Feed Spokane doesn’t currently have its own location, but instead shares kitchen and storage space with the Greater Spokane Meals on Wheels, at 218 N. Crestline, in East Spokane. Throughout the week, rescued food is brought to that facility, and nonprofit meal providers stop by to collect it.
Brashears says about 25 meal providers make up the Feed Spokane Coalition, including local ministries and community agencies. Among them are organizations such as Blessings Under The Bridge, Cup of Cool Water, Family of Faith Church, Caritas Outreach Ministries, God’s Love International, and Feed Medical Lake.
He says the majority of coalition members regularly receive food collected through the food rescue program and use it to provide free meals for the needy at their own sites throughout the city. Feed Spokane allows two people from each meal provider organization to stop by and pick up whatever food they would like to use.
“We rescue the food, store it, and most organizations come pick it up on Mondays,” he says. “Occasionally, depending on the size of the organization and volunteer availability, we can arrange to have food delivered to a site, but that’s rare.”
Brashears says the organization’s other great challenges are finding more sources of protein or meat donations, and attracting dedicated volunteers.
“The few expenses we incur are usually when we are lacking in meat or protein donations and have to purchase those. Protein sources are definitely harder to come by,” he says.
Of volunteer recruitment, he says events such as its annual Friend Raiser breakfast and volunteer fairs are excellent opportunities for potential donors and volunteers to eat and hear more about how the organization works.
“We also try to help spread awareness through partnerships with the Washington Restaurant Association and Greater Spokane Dietetic Association,” he says. “Right now we’re also working through a grant from the Inland Northwest Community Foundation to hire a part-time, volunteer coordinator who can help us organize drivers and pickups.”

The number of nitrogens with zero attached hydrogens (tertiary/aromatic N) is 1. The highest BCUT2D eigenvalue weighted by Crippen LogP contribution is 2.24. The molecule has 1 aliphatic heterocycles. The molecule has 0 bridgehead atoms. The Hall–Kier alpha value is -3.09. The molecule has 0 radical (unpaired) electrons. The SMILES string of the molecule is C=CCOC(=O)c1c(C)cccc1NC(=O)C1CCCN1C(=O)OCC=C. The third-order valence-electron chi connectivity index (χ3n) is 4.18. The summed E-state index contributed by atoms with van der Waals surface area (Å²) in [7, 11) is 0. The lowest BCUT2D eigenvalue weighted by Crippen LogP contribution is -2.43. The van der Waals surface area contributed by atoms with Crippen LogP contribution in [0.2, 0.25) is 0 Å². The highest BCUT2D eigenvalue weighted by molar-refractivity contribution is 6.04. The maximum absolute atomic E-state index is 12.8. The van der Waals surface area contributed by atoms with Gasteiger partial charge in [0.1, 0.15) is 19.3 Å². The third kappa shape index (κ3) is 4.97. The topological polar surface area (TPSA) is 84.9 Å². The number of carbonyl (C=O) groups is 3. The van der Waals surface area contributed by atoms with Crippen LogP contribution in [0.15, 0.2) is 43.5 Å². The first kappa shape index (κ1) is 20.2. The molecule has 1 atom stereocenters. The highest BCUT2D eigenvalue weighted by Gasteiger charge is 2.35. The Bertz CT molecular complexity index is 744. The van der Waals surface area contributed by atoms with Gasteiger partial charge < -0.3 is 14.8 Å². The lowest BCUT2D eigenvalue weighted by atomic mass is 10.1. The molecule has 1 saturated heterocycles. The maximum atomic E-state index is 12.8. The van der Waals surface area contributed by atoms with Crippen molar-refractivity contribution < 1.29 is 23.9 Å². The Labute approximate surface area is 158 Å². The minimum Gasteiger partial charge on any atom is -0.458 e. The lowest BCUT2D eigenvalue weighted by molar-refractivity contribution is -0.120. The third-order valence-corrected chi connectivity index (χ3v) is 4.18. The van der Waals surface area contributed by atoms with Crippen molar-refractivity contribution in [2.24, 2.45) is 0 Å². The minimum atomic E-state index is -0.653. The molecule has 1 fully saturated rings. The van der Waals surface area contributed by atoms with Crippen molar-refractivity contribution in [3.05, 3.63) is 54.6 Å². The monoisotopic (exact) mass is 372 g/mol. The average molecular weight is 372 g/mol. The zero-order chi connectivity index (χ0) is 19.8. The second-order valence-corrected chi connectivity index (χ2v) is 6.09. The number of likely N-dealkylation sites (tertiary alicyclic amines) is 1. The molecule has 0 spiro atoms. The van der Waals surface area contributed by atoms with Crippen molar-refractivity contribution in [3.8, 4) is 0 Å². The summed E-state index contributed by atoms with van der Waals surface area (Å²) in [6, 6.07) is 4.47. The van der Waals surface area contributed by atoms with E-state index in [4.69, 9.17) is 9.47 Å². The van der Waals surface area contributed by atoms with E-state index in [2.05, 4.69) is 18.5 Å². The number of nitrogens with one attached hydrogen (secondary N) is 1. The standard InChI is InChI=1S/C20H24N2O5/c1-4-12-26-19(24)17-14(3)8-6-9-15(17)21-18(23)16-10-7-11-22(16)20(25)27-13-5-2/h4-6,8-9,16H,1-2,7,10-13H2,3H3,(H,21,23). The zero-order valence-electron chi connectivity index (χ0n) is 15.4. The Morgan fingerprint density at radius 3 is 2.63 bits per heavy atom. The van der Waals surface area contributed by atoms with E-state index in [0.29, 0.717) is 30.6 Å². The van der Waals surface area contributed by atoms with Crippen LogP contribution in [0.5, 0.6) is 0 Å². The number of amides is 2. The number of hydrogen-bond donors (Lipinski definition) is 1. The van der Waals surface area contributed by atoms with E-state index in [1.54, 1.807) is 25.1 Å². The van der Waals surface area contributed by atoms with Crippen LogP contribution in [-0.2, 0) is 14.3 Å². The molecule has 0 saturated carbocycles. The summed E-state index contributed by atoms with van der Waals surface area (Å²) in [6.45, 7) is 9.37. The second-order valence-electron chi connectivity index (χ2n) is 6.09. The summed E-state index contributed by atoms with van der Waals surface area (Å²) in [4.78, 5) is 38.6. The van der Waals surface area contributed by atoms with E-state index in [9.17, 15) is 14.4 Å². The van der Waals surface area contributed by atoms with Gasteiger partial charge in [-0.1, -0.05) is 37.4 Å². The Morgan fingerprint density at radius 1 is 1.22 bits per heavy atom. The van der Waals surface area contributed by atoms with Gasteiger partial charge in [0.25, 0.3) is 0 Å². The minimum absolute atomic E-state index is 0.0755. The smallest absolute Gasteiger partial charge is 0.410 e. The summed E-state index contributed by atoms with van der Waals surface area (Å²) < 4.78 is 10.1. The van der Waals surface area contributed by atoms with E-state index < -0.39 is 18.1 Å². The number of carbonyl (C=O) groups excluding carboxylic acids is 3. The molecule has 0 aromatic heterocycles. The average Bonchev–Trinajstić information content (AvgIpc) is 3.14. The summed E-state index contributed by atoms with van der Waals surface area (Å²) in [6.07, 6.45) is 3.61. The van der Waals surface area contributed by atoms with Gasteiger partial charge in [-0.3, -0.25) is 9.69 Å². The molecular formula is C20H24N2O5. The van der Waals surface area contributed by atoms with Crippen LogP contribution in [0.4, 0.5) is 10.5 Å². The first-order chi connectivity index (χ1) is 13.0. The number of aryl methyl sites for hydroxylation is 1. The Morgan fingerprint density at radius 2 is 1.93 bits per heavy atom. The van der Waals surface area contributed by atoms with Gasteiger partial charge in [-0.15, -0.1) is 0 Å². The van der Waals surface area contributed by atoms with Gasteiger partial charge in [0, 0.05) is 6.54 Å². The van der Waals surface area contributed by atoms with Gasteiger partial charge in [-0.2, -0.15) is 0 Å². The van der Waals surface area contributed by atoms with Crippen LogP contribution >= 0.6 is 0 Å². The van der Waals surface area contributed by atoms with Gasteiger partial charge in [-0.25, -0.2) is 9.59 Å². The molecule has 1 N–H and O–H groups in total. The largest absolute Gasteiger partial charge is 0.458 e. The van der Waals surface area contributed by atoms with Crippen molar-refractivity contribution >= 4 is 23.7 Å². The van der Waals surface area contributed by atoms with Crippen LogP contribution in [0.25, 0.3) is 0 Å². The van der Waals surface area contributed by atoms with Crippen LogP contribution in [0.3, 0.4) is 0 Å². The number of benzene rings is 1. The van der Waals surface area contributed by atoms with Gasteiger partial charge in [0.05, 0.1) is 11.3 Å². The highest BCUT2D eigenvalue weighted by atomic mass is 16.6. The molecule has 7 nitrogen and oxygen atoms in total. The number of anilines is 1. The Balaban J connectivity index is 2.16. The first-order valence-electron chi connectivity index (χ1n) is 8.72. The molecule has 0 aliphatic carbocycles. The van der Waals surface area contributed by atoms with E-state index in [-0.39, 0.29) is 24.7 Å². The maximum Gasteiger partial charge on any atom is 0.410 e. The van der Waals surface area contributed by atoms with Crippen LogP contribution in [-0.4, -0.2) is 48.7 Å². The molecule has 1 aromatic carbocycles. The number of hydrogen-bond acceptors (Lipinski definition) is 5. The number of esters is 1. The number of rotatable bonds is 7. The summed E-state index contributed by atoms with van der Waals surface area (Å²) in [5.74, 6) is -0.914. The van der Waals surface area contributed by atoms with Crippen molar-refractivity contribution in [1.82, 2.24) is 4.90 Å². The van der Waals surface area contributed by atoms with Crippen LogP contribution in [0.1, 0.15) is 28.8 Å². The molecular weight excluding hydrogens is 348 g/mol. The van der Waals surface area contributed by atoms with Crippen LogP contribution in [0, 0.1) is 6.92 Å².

Brashears says for its annual Dine Out to Feed Spokane event in March, the organization partners with Greater Spokane Dietetic Association to encourage the community to eat at participating restaurants and purchase services at certain vendors, who then donate a portion each meal’s proceeds to fund Feed Spokane.
Next month the organization also will host its third annual fundraiser through tickets sales to a production of “Beauty and the Beast”, at the Spokane Civic Theater.
A Spokane native, Brashears attended Eastern Washington University for a time studying business and psychology, before ultimately pursuing a 35-year career in mortgage banking.
“I enjoy this work a lot more than my previous career,” he says. “I think it’s because you really need to have a service-before-self attitude. The volunteers we work with are genuinely good, generous people.”
Larry Gants, a regular volunteer with both Feed Spokane and Meals on Wheels offers a slightly different, but similar perspective, saying, “It’s really all just about paying it forward.”